Tuesday, January 19, 2010

The Baweanese (Boyanese)

The Baweanese (Boyanese)

Baweanese are not Malays. They are people originated from the Bawean Island situated in the Java Sea. This tiny Island belongs to the Republic of Indonesia and is also widely known as "Pulau Puteri" which literally means ''Island of the Woman'', referring the island belongs to the women. There are more women than men living in the island because most of the men have gone ''Merantau'', leaving their homeland in search of opportunities abroad.

Hence, the traditional homeland of the Bawean descent from all over the world, wherever they are today -Malaysian Baweanese, Singaporean Baweanese, Australian Baweanese, etc., is Bawean Island. The forefathers of these Baweanese were immigrants in the country they are residing now.

A large number of Baweanese men heve left the island to become merchant sailors. There is a saying on Bawean to the effect of "You are not really a man until you have spent several years abroad." It is not uncommon to find Baweanese who have been to Europe, China, Japan, and even North America and South America. Baweanese migrants to Singapore were a prominent part of what are now considered to be the Malays in Singapore, working as horse cart drivers and later as motorcar drivers and giving their name to the area known as Kampung Boyan.

The Baweanese were originally from Pulau Bawean (Bawean Island) in East Java Coordinates: 5°46′S, 112°40′E (Located approximately 200 km north of Surabaya in the Java Sea)

Map of part of East Java: Region Gresik

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Map of Pulau Bawean (Bawean Island)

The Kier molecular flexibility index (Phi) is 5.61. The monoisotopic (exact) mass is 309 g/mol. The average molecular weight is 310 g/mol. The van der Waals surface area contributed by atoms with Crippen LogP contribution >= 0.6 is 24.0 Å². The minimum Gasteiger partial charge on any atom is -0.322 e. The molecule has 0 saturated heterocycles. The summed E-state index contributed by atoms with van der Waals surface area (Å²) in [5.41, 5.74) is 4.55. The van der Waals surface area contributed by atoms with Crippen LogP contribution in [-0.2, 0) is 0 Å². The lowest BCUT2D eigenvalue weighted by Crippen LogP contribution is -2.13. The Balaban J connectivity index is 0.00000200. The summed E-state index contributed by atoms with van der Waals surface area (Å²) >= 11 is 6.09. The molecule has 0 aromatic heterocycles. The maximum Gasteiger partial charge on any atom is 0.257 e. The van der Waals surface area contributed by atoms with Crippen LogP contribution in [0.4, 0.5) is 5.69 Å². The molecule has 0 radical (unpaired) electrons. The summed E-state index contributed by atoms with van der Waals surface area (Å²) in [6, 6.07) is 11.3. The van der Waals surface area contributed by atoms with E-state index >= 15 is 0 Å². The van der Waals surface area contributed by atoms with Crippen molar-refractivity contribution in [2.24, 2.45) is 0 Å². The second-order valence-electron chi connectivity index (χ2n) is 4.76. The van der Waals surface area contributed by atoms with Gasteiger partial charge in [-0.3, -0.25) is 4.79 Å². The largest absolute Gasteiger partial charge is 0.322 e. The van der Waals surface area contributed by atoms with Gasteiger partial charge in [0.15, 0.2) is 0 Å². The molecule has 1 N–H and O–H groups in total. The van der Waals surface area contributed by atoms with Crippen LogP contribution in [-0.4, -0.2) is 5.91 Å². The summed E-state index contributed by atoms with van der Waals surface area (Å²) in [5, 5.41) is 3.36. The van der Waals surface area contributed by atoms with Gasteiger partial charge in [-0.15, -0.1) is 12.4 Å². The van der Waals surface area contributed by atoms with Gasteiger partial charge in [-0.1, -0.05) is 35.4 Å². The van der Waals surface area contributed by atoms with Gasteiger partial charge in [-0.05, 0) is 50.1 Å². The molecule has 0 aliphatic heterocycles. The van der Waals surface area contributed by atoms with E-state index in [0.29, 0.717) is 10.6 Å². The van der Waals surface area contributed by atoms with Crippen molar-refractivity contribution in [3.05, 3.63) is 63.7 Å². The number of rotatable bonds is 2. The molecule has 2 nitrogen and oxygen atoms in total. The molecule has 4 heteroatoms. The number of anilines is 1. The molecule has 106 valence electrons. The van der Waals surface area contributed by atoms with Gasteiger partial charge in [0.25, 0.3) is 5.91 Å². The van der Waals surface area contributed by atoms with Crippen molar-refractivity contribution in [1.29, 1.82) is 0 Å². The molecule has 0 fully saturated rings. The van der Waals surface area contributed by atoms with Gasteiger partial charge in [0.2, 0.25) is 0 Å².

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Bawean Island

Bawean Island is quite unheard of in Indonesia and it administered as part of the Indonesian region of Gresik in Surabaya. I’m sure you’ve read about the history of the island where King Babileono got defeated by Umar Mas’ood. since then, Bawean Island has turned into an island inhbited with Muslims. However, I also heard that many Boyanese still believe in animistic beliefs as the inhabitants before Umar Mas’ood’s success in obtaining the island believed strongly in animistic beliefs and shamanism.

The Bawean homeland is a 200 square kilometer island 120 kilometers north of Surabaya (East Java) in the middle of the Java Sea. Bawean has been known as the "island of women" because the majority of its inhabitants are women. This is because the men tend to look for employment in other lands. A man from Tanjung Ori village who worked for 20 years in Malaysia said, "A Bawean male is not considered an adult until he has stepped on foreign soil." Merantau (going to distant lands to seek success) is a major aspect of Baweanese culture, and it influences most every other facet of their society.

Bawean is an island of Indonesia located approximately 150 km north of Surabaya in the Java Sea, it is administered by Gresik Regency of East Java province. It is approximately 15 km in diameter and is circumnavigated by a single narrow road. Bawean is dominated by an extinct volcano at its center that rises over 650 m above sea level. The island's population is around 65,000. Approximately 40,000 live in the capital of Sangkapura and the rest live in small villages scattered around the island.

The name of the island comes from a Sanskrit name which means "there is sunlight". In Indonesian, it is known in full as Pulau Bawean (Bawean Island). In Singapore and Malaysia, where many Baweanese migrated, the island is known as Boyan and its natives as Boyanese. Bawean is also called the "Island of Women" because of the large number of men that become merchant sailors and leave the island.

Bawean island is dominated by an extinct volcano at its center that rises over 650 m above sea level. The island’s population is around 65,000. The island is divided into two parts, Kacamatan Tambak in the north and Kacamatan Sangkapura in the south. Approximately 40,000 live in the capital of Sangkapura and the rest live in small villages scattered around the island.

Merantau (going to distant lands to seek success